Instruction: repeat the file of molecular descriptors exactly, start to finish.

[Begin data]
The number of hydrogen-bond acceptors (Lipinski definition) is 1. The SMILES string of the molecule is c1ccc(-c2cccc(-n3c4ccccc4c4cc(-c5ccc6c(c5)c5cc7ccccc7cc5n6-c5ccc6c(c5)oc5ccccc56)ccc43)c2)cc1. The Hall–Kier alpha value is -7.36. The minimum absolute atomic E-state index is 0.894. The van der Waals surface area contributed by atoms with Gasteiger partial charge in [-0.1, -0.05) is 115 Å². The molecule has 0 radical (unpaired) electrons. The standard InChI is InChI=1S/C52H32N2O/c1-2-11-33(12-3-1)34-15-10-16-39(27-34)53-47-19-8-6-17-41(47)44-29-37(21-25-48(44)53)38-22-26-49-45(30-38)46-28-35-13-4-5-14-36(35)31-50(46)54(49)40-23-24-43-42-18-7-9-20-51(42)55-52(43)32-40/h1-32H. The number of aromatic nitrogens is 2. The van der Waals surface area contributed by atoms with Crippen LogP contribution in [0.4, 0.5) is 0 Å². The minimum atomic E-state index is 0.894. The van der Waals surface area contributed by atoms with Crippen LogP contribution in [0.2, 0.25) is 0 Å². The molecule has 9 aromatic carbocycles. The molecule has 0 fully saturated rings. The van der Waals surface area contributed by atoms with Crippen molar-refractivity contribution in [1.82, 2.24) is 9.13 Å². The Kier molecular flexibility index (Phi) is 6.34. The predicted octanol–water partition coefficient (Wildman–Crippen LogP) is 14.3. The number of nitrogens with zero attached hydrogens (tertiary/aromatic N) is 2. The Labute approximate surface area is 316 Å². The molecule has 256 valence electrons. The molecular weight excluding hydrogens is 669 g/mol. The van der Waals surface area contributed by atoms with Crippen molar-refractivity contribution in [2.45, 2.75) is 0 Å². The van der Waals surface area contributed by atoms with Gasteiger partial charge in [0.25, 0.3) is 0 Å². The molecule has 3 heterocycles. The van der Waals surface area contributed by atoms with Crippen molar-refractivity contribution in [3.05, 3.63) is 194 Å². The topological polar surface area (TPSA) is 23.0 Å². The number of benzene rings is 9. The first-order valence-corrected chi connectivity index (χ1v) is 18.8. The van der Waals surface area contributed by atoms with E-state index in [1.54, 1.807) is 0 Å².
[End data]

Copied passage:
The number of hydrogen-bond acceptors (Lipinski definition) is 1. The SMILES string of the molecule is c1ccc(-c2cccc(-n3c4ccccc4c4cc(-c5ccc6c(c5)c5cc7ccccc7cc5n6-c5ccc6c(c5)oc5ccccc56)ccc43)c2)cc1. The Hall–Kier alpha value is -7.36. The minimum absolute atomic E-state index is 0.894. The van der Waals surface area contributed by atoms with Gasteiger partial charge in [-0.1, -0.05) is 115 Å². The molecule has 0 radical (unpaired) electrons. The standard InChI is InChI=1S/C52H32N2O/c1-2-11-33(12-3-1)34-15-10-16-39(27-34)53-47-19-8-6-17-41(47)44-29-37(21-25-48(44)53)38-22-26-49-45(30-38)46-28-35-13-4-5-14-36(35)31-50(46)54(49)40-23-24-43-42-18-7-9-20-51(42)55-52(43)32-40/h1-32H. The number of aromatic nitrogens is 2. The van der Waals surface area contributed by atoms with Crippen LogP contribution in [0.4, 0.5) is 0 Å². The minimum atomic E-state index is 0.894. The van der Waals surface area contributed by atoms with Crippen LogP contribution in [0.2, 0.25) is 0 Å². The molecule has 9 aromatic carbocycles. The molecule has 0 fully saturated rings. The van der Waals surface area contributed by atoms with Crippen molar-refractivity contribution in [1.82, 2.24) is 9.13 Å². The Kier molecular flexibility index (Phi) is 6.34. The predicted octanol–water partition coefficient (Wildman–Crippen LogP) is 14.3. The number of nitrogens with zero attached hydrogens (tertiary/aromatic N) is 2. The Labute approximate surface area is 316 Å². The molecule has 256 valence electrons. The molecular weight excluding hydrogens is 669 g/mol. The van der Waals surface area contributed by atoms with Crippen molar-refractivity contribution in [2.45, 2.75) is 0 Å². The van der Waals surface area contributed by atoms with Gasteiger partial charge in [0.25, 0.3) is 0 Å². The molecule has 3 heterocycles. The van der Waals surface area contributed by atoms with Crippen molar-refractivity contribution in [3.05, 3.63) is 194 Å². The topological polar surface area (TPSA) is 23.0 Å². The number of benzene rings is 9. The first-order valence-corrected chi connectivity index (χ1v) is 18.8. The van der Waals surface area contributed by atoms with E-state index in [1.54, 1.807) is 0 Å².